Going corporate: Chrome getting admin-friendly

Google is building lock-down options and tools to make Chrome get along better with the administrators responsible for their company's software.

Stephen Shankland Former Principal Writer
Stephen Shankland worked at CNET from 1998 to 2024 and wrote about processors, digital photography, AI, quantum computing, computer science, materials science, supercomputers, drones, browsers, 3D printing, USB, and new computing technology in general. He has a soft spot in his heart for standards groups and I/O interfaces. His first big scoop was about radioactive cat poop.
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  • Shankland covered the tech industry for more than 25 years and was a science writer for five years before that. He has deep expertise in microprocessors, digital photography, computer hardware and software, internet standards, web technology, and more.
Stephen Shankland
2 min read

Chrome, like Android, got its start as a technology geared for individuals, not companies. And just as Google updated Android with features such as Microsoft Exchange support, Chrome is being refashioned for a broader world of corporate use.

The results of the work can be seen at Google's Chrome administrative information site. The site includes quick-start guides for administrators, policy templates for setting group permissions, and a list of tweakable settings that can be enforced through policies.

For example, administrators can use the settings to prohibit use of particular plug-ins, set the home page, disable synchronization services, and set the interval for checking Chrome's automated update service. That includes halting automatic updates altogether.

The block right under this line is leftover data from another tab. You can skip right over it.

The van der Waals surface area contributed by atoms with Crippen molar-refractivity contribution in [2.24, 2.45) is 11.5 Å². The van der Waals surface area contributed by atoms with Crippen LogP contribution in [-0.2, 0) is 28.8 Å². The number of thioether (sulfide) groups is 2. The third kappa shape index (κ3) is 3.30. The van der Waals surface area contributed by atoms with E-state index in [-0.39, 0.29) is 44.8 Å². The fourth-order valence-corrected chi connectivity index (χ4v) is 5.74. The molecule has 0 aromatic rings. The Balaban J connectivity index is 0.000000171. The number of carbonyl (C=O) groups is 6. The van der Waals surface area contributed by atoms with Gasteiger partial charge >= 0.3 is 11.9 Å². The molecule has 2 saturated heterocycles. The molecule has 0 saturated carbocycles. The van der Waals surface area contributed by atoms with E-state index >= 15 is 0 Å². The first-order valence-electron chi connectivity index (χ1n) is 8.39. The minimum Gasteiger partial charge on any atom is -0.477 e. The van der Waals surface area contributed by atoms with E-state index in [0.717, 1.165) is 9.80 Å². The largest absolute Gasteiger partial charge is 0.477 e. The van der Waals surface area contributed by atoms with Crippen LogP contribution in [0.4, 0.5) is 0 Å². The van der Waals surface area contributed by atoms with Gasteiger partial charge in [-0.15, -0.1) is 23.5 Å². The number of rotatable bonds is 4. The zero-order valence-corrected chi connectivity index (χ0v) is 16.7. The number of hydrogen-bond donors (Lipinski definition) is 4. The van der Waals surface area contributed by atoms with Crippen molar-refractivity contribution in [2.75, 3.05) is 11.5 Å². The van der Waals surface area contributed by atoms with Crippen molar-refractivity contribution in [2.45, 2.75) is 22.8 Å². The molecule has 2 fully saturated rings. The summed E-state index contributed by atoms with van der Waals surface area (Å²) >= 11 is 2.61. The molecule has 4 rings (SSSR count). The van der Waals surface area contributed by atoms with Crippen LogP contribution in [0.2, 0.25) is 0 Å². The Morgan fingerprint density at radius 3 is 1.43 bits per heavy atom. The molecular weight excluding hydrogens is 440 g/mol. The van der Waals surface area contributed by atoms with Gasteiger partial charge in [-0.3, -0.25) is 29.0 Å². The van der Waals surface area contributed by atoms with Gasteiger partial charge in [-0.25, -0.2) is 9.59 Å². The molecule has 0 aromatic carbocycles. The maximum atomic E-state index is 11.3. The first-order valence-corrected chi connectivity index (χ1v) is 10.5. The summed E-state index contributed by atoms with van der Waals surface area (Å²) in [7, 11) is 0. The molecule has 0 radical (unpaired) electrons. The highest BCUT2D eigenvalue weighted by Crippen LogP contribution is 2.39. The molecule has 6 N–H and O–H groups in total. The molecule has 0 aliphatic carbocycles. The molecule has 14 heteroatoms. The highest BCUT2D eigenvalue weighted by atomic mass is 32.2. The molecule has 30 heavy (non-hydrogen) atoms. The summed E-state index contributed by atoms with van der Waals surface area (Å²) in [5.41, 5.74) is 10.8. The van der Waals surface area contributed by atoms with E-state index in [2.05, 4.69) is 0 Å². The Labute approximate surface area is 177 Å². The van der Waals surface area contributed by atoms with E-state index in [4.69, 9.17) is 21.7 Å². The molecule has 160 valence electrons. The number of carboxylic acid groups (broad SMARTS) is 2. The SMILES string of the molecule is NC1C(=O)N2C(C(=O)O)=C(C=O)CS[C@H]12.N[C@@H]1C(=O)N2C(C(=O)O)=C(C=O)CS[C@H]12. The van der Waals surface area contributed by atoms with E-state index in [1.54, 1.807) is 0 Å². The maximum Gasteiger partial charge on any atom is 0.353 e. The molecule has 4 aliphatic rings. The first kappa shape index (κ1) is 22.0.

Chrome has caught on among early adopters and has tens of millions of users. Getting corporate buy-in could help the browser's prospects, and with it Google's ambition to make the Web a more powerful foundation for applications rather than just Web pages to visit.

It took years for Firefox to attain some legitimacy among corporations, but Chrome in some ways could have an easier time. With Firefox, Mozilla helped fight for the idea that Web pages should be built to conform to various Web standards rather than to just work on the dominant browser, Microsoft's Internet Explorer.

That message caught on, with the upcoming IE9 aggressively embracing many of those standards. For Google, it means it's easier for a new browser to catch on since compatibility issues are less troublesome.

Even with easier compatibility, though, corporate IT personnel are not known for their enthusiasm for embracing new software. They're often naturally conservative, since change can break internal applications, confuse users, and bring other complications. Letting administrators set Chrome behavior will, though, make it more palatable.